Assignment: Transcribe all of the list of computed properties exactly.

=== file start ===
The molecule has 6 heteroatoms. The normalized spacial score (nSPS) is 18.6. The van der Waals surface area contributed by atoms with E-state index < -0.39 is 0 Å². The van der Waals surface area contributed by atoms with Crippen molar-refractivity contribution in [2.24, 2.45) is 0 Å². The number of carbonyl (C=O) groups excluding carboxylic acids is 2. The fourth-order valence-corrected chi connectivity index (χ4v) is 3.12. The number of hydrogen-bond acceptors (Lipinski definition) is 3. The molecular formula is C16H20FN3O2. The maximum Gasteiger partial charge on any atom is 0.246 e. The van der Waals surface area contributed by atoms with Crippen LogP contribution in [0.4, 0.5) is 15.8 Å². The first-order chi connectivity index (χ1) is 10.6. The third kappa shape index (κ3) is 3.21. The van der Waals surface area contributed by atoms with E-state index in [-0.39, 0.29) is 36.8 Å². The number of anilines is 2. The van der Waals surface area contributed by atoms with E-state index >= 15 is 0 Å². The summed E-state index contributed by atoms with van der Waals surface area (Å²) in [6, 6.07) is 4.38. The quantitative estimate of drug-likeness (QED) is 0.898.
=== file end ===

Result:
The molecule has 6 heteroatoms. The normalized spacial score (nSPS) is 18.6. The van der Waals surface area contributed by atoms with E-state index < -0.39 is 0 Å². The van der Waals surface area contributed by atoms with Crippen molar-refractivity contribution in [2.24, 2.45) is 0 Å². The number of carbonyl (C=O) groups excluding carboxylic acids is 2. The fourth-order valence-corrected chi connectivity index (χ4v) is 3.12. The number of hydrogen-bond acceptors (Lipinski definition) is 3. The molecular formula is C16H20FN3O2. The maximum Gasteiger partial charge on any atom is 0.246 e. The van der Waals surface area contributed by atoms with Crippen LogP contribution in [0.4, 0.5) is 15.8 Å². The first-order chi connectivity index (χ1) is 10.6. The third kappa shape index (κ3) is 3.21. The van der Waals surface area contributed by atoms with E-state index in [-0.39, 0.29) is 36.8 Å². The number of anilines is 2. The van der Waals surface area contributed by atoms with E-state index >= 15 is 0 Å². The summed E-state index contributed by atoms with van der Waals surface area (Å²) in [6, 6.07) is 4.38. The quantitative estimate of drug-likeness (QED) is 0.898.